The public face and private operation of the admirable institution called The Monarchy, aka the heritage business The Firm, is in crisis again.
Wherever you stand on the world’s most famous family-run organisation, there are questions that should be answered beyond the ones being pressed so urgently by the media.
These are fundamental questions about good and bad leadership.
Now. Much depends on how you ask questions, so we have imagined two people asking them; one more pro-monarchy, one more pro-republican (in that order).
So. Is it a good thing, or a bad thing, that The Monarchy/Firm:
- Has sustained a popular British tradition for centuries? or, Has remained unreformed forever?
- Sustains the family line through inheritance? or, Selects its leader through anachronistic primogeniture?
- Changes gradually and carefully, balancing past and present needs? or, Has not adopted any of the modernised, lean, low-cost models of its European peers?
- Is titular head of a unique Commonwealth? or, Is symbolic head of an international association of divested assets?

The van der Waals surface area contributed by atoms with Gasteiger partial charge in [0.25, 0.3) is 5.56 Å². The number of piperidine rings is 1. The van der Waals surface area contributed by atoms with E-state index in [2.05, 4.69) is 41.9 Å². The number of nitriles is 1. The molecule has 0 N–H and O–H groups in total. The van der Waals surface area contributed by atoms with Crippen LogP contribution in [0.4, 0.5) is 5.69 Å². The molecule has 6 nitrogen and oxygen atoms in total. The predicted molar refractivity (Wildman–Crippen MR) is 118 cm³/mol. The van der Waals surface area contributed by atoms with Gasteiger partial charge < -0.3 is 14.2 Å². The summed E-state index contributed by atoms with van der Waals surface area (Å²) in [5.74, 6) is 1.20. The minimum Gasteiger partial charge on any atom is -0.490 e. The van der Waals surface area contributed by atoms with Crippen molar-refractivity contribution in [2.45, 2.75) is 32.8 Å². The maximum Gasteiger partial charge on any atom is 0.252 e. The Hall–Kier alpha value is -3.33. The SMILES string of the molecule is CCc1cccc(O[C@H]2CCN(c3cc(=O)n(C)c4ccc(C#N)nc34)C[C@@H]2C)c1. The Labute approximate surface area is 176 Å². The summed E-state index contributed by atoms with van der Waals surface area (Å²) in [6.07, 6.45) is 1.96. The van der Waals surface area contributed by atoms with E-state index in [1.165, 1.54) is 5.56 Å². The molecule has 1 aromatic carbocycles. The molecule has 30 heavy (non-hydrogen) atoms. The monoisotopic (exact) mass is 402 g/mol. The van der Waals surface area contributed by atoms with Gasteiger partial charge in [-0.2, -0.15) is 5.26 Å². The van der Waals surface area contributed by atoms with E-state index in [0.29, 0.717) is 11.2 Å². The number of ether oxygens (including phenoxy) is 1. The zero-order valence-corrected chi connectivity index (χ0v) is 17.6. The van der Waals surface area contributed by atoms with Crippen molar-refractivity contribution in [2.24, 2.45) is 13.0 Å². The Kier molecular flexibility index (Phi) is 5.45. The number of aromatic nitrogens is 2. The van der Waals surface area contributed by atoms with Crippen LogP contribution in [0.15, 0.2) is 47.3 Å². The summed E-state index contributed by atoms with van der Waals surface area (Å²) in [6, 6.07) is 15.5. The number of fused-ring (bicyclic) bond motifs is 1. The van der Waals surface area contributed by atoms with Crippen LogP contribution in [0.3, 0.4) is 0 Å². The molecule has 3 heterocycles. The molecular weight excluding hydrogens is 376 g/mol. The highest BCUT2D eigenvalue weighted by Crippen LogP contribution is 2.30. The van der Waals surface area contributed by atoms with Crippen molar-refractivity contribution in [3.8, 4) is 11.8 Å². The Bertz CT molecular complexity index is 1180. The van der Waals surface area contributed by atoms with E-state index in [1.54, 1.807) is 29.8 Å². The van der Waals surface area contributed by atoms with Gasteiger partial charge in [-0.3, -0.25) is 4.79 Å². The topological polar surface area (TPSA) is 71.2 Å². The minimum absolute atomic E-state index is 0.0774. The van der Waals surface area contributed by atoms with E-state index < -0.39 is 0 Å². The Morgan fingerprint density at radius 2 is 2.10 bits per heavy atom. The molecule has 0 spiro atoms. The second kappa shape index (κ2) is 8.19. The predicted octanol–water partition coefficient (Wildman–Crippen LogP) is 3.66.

- Generates £2 billion per annum for the UK economy? or, Has opaque accounts and egregious wealth?
- Acts according to a unique constitution? or, Acts secretly in ways that exceed its stated remit?
- Sustains royal family traditions in ancient royal palaces? or, Owns £15 billion-worth of enormous buildings and estates up and down the land?
- Marries the leadership of church and state in the monarch? or, Has a leader whose position is an ambiguous fudge of religion and politics?
- Always makes decisions privately on issues of public interest? or, Lacks independent scrutiny and is answerable to no-one?
- Always acts with enlightened self-interest? or, Makes people leave that don’t fit its model?
Whether you are monarchist or republican, or a bit of both, this is the question:
Is it time for The Monarchy/Firm to lead differently in much-changed times?